House Bill Would Expand Paid Parental Leave to All Federal Employees

A House bill would expand paid parental leave to cover some federal employees who were excluded by the new law.

Legislation has been introduced in the House that would expand the new law that gives most federal employees 12 weeks of paid parental leave. The bill is companion legislation to one that was introduced in the Senate by Senator Chuck Schumer (D-NY) late last year.

The Federal Employee Parental Leave Technical Correction Act (H.R. 5885) was introduced by Congresswoman Carolyn Maloney (D-NY). It would add these federal employees to the new paid parental leave law which Maloney says were “inadvertently not included” in the new law when it was passed:

  • Federal Aviation Administration employees;
  • Certain Veterans Affairs (VA) employees;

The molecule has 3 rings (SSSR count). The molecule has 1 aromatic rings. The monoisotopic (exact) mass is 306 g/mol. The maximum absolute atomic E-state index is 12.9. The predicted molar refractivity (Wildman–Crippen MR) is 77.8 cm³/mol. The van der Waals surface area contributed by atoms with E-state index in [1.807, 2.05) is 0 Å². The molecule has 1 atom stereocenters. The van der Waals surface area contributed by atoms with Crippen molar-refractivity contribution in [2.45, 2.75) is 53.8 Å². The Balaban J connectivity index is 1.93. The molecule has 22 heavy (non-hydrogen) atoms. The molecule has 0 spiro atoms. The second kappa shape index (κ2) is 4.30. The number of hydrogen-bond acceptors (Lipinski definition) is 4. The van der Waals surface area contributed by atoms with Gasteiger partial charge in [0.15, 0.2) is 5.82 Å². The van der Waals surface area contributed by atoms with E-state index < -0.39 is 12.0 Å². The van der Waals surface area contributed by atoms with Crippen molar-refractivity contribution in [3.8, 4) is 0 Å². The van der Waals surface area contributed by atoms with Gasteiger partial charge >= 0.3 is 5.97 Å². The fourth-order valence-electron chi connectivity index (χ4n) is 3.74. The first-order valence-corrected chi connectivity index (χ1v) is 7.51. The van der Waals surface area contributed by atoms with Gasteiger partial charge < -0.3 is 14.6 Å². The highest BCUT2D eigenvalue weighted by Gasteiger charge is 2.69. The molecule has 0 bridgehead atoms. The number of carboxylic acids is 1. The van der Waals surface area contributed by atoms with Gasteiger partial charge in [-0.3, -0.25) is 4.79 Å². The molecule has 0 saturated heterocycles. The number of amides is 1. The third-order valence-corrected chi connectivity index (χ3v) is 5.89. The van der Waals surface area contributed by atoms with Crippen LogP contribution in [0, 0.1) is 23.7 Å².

• District of Columbia Courts and Public Defender Services employees;
  • Employees of the Executive Office of the President and White House employees;
  • Employees who work as health providers at the VA;
  • Non-screener personnel at the Transportation Security Administration; and
  • Article I judges, including bankruptcy and magistrate judges.

The new paid parental leave law is set to go into effect on October 1, 2020 and the Office of Personnel Management has said that it is currently working on regulations necessary to implement the new benefit.

About the Author

Ian Smith is one of the co-founders of He has over 20 years of combined experience in media and government services, having worked at two government contracting firms and an online news and web development company prior to his current role at FedSmith.